Landscape architecture and cultural environment, like the nature and the environment, should be managed with a special care. The development of recent decades has meant that landscape architecture and cultural environment resources have been lost, and the diversity and quality of landscape and cultural history are threatened. The characteristics of the affected landscape architecture and cultural environment can be identified by describing dominant features/main features, distinctive elements, and the special nature. The dominant features of landscape architecture are linked to the scale of the landscape (small scale/large scale), forms (hilly/flat), water areas, spatial effects (open/closed), and so on. The significant elements can, for example, be the valley, the lake, or the marked hill. The particular nature can be attributed to the characteristics of the land, the use of land, the degree of insanity, and so on. The cultural history features can be linked to a cultivation system, the overall structure of buildings, and so on. The bearing historical elements can, for example, be the station in the station city, the main farm, and its road and garden [8]. The special character can, for example, be linked to a time span (share time, prehistoric time, etc.) or a function (fishing, infrastructure, etc.) or the landscape context. An important point is that each of the landscape architecture and cultural environment has its own characteristics, which may be more or less sensitive to the impacts of the current project. It is, therefore, crucial to identify these properties in order to assess the impact. Similarly, it is important to retrieve the relevant data and information and not, for example, build the entire cultural environment description solely on registered memorials. Criteria for determining the values ​​associated with landscape and cultural environment may be designations that appear in regional plans, conservation plans, municipal atlas, conservation, and so on. It may be necessary to make a concrete assessment of the value in the current situation. An important tool for sustainable exploitation of landscape architecture and cultural environmental resources is environmental impact assessments.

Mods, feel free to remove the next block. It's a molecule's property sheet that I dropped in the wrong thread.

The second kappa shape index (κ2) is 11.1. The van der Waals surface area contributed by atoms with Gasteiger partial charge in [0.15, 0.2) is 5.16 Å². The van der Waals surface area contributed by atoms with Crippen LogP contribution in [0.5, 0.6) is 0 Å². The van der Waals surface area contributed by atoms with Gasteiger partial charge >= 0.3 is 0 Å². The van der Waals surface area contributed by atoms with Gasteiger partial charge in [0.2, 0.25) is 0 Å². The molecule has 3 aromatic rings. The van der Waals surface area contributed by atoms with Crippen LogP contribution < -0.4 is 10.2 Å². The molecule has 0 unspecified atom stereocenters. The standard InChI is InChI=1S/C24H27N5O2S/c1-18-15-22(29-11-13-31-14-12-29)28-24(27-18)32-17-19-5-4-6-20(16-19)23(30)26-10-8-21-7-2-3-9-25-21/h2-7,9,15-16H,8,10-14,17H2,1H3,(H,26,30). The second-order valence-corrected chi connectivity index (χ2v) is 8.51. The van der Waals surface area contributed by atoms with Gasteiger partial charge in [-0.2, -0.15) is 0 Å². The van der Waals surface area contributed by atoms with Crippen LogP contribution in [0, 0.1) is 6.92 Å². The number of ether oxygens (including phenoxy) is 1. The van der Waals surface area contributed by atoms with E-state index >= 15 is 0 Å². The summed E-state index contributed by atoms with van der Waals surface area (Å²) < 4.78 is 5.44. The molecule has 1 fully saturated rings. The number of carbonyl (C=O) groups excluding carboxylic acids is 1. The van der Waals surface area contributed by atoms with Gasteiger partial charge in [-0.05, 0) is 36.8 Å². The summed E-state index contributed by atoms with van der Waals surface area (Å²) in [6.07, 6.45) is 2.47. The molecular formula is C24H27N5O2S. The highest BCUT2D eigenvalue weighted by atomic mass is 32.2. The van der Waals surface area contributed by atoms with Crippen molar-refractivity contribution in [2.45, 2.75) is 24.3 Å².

4. A creative project of landscape architecture “analyzing process”

In an effective analyzing process of a creative landscape architecture project, it is important to work systematically with different data and information of an existing situation. Analysis process has to be considered and should obey the following steps.